From the blogs I read and the people I talk to, I haven’t heard the phrase “magical realism” much. What is it, exactly? How is it different from fantasy?
From what I can gather from a post I recently read, called Why I Write Magical Realism, my best guess is that “magical realism” is fantasy for folks who don’t want to be considered fantasy authors.
Athol Dickson writes:
My novels include magical realism because I want to write more realistically about this world, not because I want to escape it.
This is either a meaningless statement, or a snobby statement.
In one sense, I’m not quite sure what Dickson means by this. If you didn’t want to escape this world, why write at all? Just because your fiction uses the real world as its place setting does not mean it is the same as the real world; it is still a different world in the sense that it is still full of fictions that you create (characters that aren’t real and situations that never really happened). Therefore, you still must escape the real world to write. So this is not justification for writing magical realism. I doubt Dickson is claiming that the difference lies in the escapist intentions of the author (as if to say, “not because I want to escape it, even if I inadvertently do escape it in the process”), as that would be pretty pretentious.
So, in another sense, it makes it sound like Dickson is distinguishing magical realism from fantasy in terms of to what degree the writer wants to escape this world. That is snobby, because it presumes to understand the intentions of other authors.
Dickson later writes:
So if I write a scene in which one character witnesses another’s transformation into something god-like or demonic, I’m not doing it because I want to create an escapist novel. I’m doing it because I want to describe life more accurately.
I’m not sure what Dickson thinks an “escapist novel” is. Firstly, every work of fiction, lest it be completely pointless, must be relatable and therefore must describe life to a certain degree of accuracy, especially in the realm of character emotions and decision-making. (That is, you can’t write: “Bob wanted the waffles so badly, he stabbed his brother in the neck with a knife several times; being in prison for murder for the rest of his life didn’t matter as long as he could have waffles that morning.” Unless it’s a strange comedy, but even then, at least the motivation is understandable, if completely ridiculous.) Secondly, as stated before, every work of fiction is escapist in the sense that the audience must suspend its disbelief to understand the story; it must deal in the hypothetical for the story’s sake.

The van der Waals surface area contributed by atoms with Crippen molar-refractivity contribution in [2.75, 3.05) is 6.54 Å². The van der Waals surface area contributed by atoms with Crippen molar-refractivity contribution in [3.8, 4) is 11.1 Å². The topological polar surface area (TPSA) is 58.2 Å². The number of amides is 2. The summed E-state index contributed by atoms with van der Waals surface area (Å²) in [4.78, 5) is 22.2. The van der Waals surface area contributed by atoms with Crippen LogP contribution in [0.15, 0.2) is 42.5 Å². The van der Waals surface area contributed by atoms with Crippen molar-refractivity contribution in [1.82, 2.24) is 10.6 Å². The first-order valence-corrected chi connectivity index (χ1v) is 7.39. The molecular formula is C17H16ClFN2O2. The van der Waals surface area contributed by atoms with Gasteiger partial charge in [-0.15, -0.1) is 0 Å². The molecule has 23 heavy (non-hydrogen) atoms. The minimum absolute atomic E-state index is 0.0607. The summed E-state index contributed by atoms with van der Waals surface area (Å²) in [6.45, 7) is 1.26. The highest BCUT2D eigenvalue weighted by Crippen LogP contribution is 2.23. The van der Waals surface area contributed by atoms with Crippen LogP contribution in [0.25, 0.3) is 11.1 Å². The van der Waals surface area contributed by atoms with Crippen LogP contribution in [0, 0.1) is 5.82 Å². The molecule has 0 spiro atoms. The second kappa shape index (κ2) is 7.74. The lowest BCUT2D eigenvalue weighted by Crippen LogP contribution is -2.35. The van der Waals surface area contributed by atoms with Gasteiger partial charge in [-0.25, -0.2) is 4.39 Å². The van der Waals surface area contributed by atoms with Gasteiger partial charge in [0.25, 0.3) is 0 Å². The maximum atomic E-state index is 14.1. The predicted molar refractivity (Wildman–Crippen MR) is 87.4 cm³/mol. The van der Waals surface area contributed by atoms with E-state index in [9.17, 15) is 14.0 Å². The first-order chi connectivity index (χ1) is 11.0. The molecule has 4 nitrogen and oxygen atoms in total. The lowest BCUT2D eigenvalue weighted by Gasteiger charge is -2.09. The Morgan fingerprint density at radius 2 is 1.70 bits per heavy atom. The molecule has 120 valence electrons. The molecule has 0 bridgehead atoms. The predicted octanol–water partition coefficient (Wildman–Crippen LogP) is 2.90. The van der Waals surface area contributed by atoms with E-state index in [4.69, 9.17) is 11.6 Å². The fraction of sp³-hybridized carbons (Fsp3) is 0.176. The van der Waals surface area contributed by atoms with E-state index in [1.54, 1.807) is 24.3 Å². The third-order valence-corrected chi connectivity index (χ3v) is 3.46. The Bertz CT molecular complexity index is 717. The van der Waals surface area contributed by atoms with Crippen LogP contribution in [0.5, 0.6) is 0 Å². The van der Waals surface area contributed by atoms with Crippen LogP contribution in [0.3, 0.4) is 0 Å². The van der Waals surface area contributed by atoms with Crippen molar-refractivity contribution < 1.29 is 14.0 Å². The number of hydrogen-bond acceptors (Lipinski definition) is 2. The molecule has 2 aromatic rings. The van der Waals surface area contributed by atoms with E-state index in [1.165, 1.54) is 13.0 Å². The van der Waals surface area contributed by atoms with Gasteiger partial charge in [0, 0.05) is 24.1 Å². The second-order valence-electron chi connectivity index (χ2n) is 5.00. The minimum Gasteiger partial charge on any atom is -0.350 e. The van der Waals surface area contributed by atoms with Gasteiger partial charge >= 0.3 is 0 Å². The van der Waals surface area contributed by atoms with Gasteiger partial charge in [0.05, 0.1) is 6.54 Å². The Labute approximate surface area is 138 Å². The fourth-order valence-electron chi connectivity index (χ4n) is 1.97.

So how do we define “escapism”? We could say that it has to do with the level of the suspension of disbelief required to understand the story. That is, how many elements differ from the real world compared to other works of fiction? (And perhaps Dickson would claim that that scale would also distinguish fantasy from magical realism, though that would mean that any work of fantasy fiction would always be more escapist.) But this definition implies that the reader is a natural moron and that the more he must suspend his disbelief to understand story elements as they relate to the story, the further he moves away from the real world, which is obvious rubbish.
Or perhaps we could say it lies in the reader’s hands. If the reader is reading and trying to forget some painful circumstance of the real world, he’s using the novel as a way to escape; if he’s constantly on the look out for lessons he can actually apply in the real world (though fiction novels do not often offer much in the way of concrete actions), he’s being less escapist (though he is being highly inefficient and he’s probably a moron). I think most readers are somewhere between the two; at the end of the fictional journey, the real world is not hard to come back to, and we usually don’t leave it completely, but we do suspend our disbelief for the sake of the story. (There is a greater philosophical / psychological subject here: “the problem of fiction.” How and why are we humans able to do this suspension of disbelief thing? But that’s a whole different subject.) Anyway, this understanding of “escapism” means that anything could possibly be escapist: music, movies, artwork, long walks on the beach. Even toasters, if a toaster owner studies and obsesses over a toaster’s design to forget the pain of a dead family member or something. In this sense, there are no escapist novels. Only readers who are able to escape while reading.
If we take the first definition, Dickson’s quote makes plenty of sense, but seems to assume that readers are stupid. If we take the second definition, which I’m more inclined to, Dickson’s quote makes little sense.